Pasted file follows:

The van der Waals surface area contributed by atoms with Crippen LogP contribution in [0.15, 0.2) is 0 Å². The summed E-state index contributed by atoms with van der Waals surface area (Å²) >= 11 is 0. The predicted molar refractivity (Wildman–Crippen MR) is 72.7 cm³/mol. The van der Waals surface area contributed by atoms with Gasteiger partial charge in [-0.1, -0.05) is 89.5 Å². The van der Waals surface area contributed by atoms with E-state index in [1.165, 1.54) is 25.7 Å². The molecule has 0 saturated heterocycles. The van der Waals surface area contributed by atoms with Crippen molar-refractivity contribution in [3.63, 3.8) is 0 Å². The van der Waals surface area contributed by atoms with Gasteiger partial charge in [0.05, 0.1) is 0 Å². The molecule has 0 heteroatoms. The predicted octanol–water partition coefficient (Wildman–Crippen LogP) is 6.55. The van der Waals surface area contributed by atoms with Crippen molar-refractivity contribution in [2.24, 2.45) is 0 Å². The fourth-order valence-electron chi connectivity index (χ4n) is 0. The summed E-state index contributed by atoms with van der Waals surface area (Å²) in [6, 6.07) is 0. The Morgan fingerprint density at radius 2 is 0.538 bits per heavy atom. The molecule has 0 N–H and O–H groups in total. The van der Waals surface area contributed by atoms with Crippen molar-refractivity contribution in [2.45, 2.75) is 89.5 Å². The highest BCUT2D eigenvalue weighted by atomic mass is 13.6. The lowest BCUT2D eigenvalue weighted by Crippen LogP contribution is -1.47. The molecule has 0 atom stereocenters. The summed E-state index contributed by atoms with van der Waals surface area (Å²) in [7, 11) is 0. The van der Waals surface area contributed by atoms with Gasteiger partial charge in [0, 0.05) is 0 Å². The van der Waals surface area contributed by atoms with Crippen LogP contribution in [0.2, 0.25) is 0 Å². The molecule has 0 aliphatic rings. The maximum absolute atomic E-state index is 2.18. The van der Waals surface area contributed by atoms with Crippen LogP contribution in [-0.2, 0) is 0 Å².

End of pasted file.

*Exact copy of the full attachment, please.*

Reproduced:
The van der Waals surface area contributed by atoms with Crippen LogP contribution in [0.15, 0.2) is 0 Å². The summed E-state index contributed by atoms with van der Waals surface area (Å²) >= 11 is 0. The predicted molar refractivity (Wildman–Crippen MR) is 72.7 cm³/mol. The van der Waals surface area contributed by atoms with Gasteiger partial charge in [-0.1, -0.05) is 89.5 Å². The van der Waals surface area contributed by atoms with E-state index in [1.165, 1.54) is 25.7 Å². The molecule has 0 saturated heterocycles. The van der Waals surface area contributed by atoms with Crippen molar-refractivity contribution in [3.63, 3.8) is 0 Å². The van der Waals surface area contributed by atoms with Gasteiger partial charge in [0.05, 0.1) is 0 Å². The molecule has 0 heteroatoms. The predicted octanol–water partition coefficient (Wildman–Crippen LogP) is 6.55. The van der Waals surface area contributed by atoms with Crippen molar-refractivity contribution in [2.24, 2.45) is 0 Å². The fourth-order valence-electron chi connectivity index (χ4n) is 0. The summed E-state index contributed by atoms with van der Waals surface area (Å²) in [6, 6.07) is 0. The Morgan fingerprint density at radius 2 is 0.538 bits per heavy atom. The molecule has 0 N–H and O–H groups in total. The van der Waals surface area contributed by atoms with Crippen molar-refractivity contribution in [2.45, 2.75) is 89.5 Å². The highest BCUT2D eigenvalue weighted by atomic mass is 13.6. The lowest BCUT2D eigenvalue weighted by Crippen LogP contribution is -1.47. The molecule has 0 atom stereocenters. The summed E-state index contributed by atoms with van der Waals surface area (Å²) in [7, 11) is 0. The van der Waals surface area contributed by atoms with Gasteiger partial charge in [0, 0.05) is 0 Å². The van der Waals surface area contributed by atoms with Crippen LogP contribution in [0.2, 0.25) is 0 Å². The molecule has 0 aliphatic rings. The maximum absolute atomic E-state index is 2.18. The van der Waals surface area contributed by atoms with Crippen LogP contribution in [-0.2, 0) is 0 Å².